Are there tensions in recent fair use cases regarding methods? Fair use analysis has traditionally and conventionally posed a set of very “work-specific,” nuanced questions. For at least 15 years or so, since the rise of the original Napster technology (and really, at least since “librarying” was at issue in the original Betamax litigation), social practices and information technologies have raised the question of large-scale alleged fair uses. Yet copyright law sticks somewhat stubbornly to the “work-specific” legal framework. Are cracks appearing in that facade? Have recent cases opened that conversation in earnest?

Note the following short excerpts in connection with how they bear on the following: In what way/ways may copyright decisionmakers (courts, service providers) “batch” instances of alleged copyright infringement for purposes of engaging in fair use analysis? If/when “batch” processing is acceptable, what standard/standards must be used? I suspect that there is much to be learned on that front.

Lenz v. Universal Music (9th Cir. Sept. 15, 2015) suggests that some sorts of automated fair use analysis is legally acceptable:

“We note, without passing judgment, that the implementation of computer algorithms appears to be a valid and good faith middle ground for processing a plethora of content while still meeting the DMCA’s requirements to somehow consider fair use. Cf. Hotfile, 2013 WL 6336286, at *47 (“The Court . . . is unaware of any decision to date that actually addressed the need for human review, and the statute does not specify how belief of infringement may be formed or what knowledge may be chargeable to the notifying entity.”). For example, consideration of fair use may be sufficient if copyright holders utilize computer programs that automatically identify for takedown notifications content where: “(1) the video track matches the video track of a copyrighted work submitted by a content owner; (2) the audio track matches the audio track of that same copyrighted work; and (3) nearly the entirety . . . is comprised of a single copyrighted work.” Brief for The Org. for Transformative Works, Public Knowledge & Int’l Documentary Ass’n as Amici Curiae Supporting Appellee at 29–30 n.8 (citing the Electronic Frontier Foundation website (link unavailable)). Copyright holders could then employ individuals like Johnson to review the minimal remaining content a computer program does not cull. See Brief for The Recording Indus. Ass’n of Am. as Amici Curiae Supporting Appellants at 15 (“[T]he RIAA has an entire department dedicated to identifying infringement and issuing takedown requests.”); see also Hotfile, 2013 WL 6336286, at *14. During oral argument Universal explained that service providers now use screening algorithms. However, we need not definitively decide the issue here because Universal did not proffer any evidence that—at the time it sent the takedown notification to Lenz—it used a computer program to identify potentially infringing content.”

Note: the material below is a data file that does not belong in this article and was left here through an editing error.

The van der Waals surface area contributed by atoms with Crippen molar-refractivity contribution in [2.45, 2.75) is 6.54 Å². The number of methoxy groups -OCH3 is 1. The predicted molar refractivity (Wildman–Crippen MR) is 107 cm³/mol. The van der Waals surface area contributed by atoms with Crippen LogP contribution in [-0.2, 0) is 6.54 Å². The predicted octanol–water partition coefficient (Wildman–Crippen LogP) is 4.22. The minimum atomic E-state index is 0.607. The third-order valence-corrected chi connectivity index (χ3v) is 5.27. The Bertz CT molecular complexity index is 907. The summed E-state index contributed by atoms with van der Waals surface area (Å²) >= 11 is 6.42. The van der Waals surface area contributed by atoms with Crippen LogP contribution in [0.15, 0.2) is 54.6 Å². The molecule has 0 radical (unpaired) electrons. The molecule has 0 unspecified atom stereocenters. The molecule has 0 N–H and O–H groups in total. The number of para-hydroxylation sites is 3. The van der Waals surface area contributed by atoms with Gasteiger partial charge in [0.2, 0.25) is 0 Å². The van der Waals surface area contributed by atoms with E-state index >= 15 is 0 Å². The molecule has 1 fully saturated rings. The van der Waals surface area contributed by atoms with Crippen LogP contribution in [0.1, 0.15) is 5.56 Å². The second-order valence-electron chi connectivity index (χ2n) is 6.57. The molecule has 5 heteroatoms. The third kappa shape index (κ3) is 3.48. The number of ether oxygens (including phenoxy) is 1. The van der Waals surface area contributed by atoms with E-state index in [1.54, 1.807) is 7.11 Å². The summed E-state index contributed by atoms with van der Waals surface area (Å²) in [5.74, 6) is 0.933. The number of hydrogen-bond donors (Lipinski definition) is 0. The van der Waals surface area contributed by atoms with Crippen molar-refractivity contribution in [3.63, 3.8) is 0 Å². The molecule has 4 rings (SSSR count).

Katz v. Google, Inc. (11th Cir. Sept. 17, 2015) hews to the “work by work” framework as a matter of law, but is willing to accept judicial shortcuts:

“Katz argues the district court erred by failing to perform a “work-by-work” analysis of the blog posts, see Cambridge Univ. Press v. Patton, 769 F.3d 1232, 1259 (11th Cir. 2014), and instead analyzed only the blog posts containing altered versions of the Photo. This argument lacks merit. In the R&R adopted by the district court, the magistrate judge outlined all 25 allegedly infringing blog posts, and noted that its finding of fair use applied to each post. Therefore, the district court did, in fact, perform the required “work-by-work” analysis. The district court was not required to write a prolix, unwieldy opinion with 25 separate sections devoted to each alleged instance of infringement.”

And from Cambridge University Press:

“Plaintiffs contend that the District Court erred by performing a work-by-work analysis that focused on whether the use of each individual work was fair use rather than on the broader context of ongoing practices at GSU. We disagree. Fair use must be determined on a case-by-case basis, by applying the four factors to each work at issue. See Campbell, 510 U.S. at 577, 114 S.Ct. at 1170. Were we to accept Plaintiffs’ argument, the District Court would have no principled method of determining whether a nebulous cloud of infringements purportedly caused by GSU’s “ongoing practices” should be excused by the defense of fair use. Thus, we find that the District Court’s work-by-work approach — in which the District Court considered whether the fair use defense excused a representative sample of instances of alleged infringement in order to determine the need for injunctive relief — was the proper one.”